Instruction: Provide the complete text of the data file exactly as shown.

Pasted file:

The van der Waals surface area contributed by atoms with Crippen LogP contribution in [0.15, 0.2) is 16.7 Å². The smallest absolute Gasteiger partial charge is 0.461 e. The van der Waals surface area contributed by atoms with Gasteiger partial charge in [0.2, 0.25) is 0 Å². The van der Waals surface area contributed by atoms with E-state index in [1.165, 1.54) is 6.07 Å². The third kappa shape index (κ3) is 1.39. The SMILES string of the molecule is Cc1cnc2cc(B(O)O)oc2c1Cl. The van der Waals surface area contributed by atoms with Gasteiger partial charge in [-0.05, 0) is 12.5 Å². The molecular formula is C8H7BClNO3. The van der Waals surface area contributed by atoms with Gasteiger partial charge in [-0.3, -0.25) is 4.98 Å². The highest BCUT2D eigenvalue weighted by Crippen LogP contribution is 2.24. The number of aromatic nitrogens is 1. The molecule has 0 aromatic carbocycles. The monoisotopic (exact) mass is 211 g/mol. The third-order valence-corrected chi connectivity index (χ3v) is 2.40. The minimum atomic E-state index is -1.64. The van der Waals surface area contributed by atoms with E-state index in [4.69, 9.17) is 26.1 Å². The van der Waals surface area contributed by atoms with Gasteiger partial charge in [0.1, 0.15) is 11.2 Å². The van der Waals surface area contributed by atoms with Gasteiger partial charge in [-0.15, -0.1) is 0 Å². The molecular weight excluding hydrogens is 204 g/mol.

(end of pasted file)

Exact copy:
The van der Waals surface area contributed by atoms with Crippen LogP contribution in [0.15, 0.2) is 16.7 Å². The smallest absolute Gasteiger partial charge is 0.461 e. The van der Waals surface area contributed by atoms with Gasteiger partial charge in [0.2, 0.25) is 0 Å². The van der Waals surface area contributed by atoms with E-state index in [1.165, 1.54) is 6.07 Å². The third kappa shape index (κ3) is 1.39. The SMILES string of the molecule is Cc1cnc2cc(B(O)O)oc2c1Cl. The van der Waals surface area contributed by atoms with Gasteiger partial charge in [-0.05, 0) is 12.5 Å². The molecular formula is C8H7BClNO3. The van der Waals surface area contributed by atoms with Gasteiger partial charge in [-0.3, -0.25) is 4.98 Å². The highest BCUT2D eigenvalue weighted by Crippen LogP contribution is 2.24. The number of aromatic nitrogens is 1. The molecule has 0 aromatic carbocycles. The monoisotopic (exact) mass is 211 g/mol. The third-order valence-corrected chi connectivity index (χ3v) is 2.40. The minimum atomic E-state index is -1.64. The van der Waals surface area contributed by atoms with E-state index in [4.69, 9.17) is 26.1 Å². The van der Waals surface area contributed by atoms with Gasteiger partial charge in [0.1, 0.15) is 11.2 Å². The van der Waals surface area contributed by atoms with Gasteiger partial charge in [-0.15, -0.1) is 0 Å². The molecular weight excluding hydrogens is 204 g/mol.